For a finite group $G$ we denote $d(G)$ the minimal size of a set of generators of $G$. We define $D(G) = \max( d(H) \mid H\leq G)$.
Let $S$ be a finite simple group. Are there `good' bounds on $D(S)$ in terms of the size of $S$?
For a finite group $G$ we denote $d(G)$ the minimal size of a set of generators of $G$. We define $D(G) = \max( d(H) \mid H\leq G)$. Let $S$ be a finite simple group. Are there `good' bounds on $D(S)$ in terms of the size of $S$? 


By a Theorem of R. Guralnick and A. Lucchini (see MR1015993 and MR 1023965),(which does require the classification of finite simple groups) the minimum number of generators for a finite group $G$ can exceed by at most one the maximum (over all its Sylow subgroups $P$) of the minimum number of generators of $P$. It follows that the value of $D(G)$ is between $d(H)$ and $d(H)+1$ for some $p$subgroup $H$ of $G.$ Thus for a finite simple group $S,$ the question does essentially come down to bounding the minimum number of generators of subgroups of $S$ of prime power order, as was suggested might be the case in some comments. The sectional $p$rank of a finite group $G$ is the maximum number of generators of any section of $G$ which is a $p$group (a section of $G$ is a group of the form $H/K$ where $H$ is a subgroup of $G$ and $K \lhd H ).$ Hence if we define the sectional rank of $G$ to be the maximum of the minimum number of generators of an Abelian section of $G$, and denote it by $ar(G),$ then we see that for any finite group $G$, simple or not, we have $ ar(G) \leq D(G) \leq ar(G)+1.$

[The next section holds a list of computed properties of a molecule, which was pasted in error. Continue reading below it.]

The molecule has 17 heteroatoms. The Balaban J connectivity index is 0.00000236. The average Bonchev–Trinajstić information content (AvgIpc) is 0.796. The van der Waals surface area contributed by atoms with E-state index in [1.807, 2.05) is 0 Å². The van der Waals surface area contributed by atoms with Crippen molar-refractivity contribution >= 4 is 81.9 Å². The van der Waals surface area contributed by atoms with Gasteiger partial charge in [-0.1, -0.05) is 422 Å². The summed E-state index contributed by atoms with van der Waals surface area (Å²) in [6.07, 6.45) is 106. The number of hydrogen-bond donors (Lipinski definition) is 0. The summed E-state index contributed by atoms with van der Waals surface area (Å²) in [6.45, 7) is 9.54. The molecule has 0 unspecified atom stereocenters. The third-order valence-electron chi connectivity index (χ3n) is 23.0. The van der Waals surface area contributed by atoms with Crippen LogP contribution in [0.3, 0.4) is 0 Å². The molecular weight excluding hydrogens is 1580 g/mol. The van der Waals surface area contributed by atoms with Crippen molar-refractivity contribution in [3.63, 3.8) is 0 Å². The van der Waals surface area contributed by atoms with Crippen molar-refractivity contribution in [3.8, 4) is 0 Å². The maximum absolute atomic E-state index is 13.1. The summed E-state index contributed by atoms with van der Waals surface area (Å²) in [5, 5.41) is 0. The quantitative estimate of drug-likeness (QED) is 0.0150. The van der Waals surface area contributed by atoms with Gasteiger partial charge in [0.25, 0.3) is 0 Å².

Every finite simple group can be generated by two elements. Except in the case of prime order, one of the elements can have order 2. See here for example. 


Nobody seems to have mentioned the work of Burness, Liebeck and Shalev yet: http://www.personal.soton.ac.uk/tb1u06/docs/maxgen26.pdf They prove that if $S$ is a nonabelian finite simple group and $H$ is a maximal subgroup of $S$ then $d(H)\leq4$. Furthermore, there are infinitely many examples that attain this bound.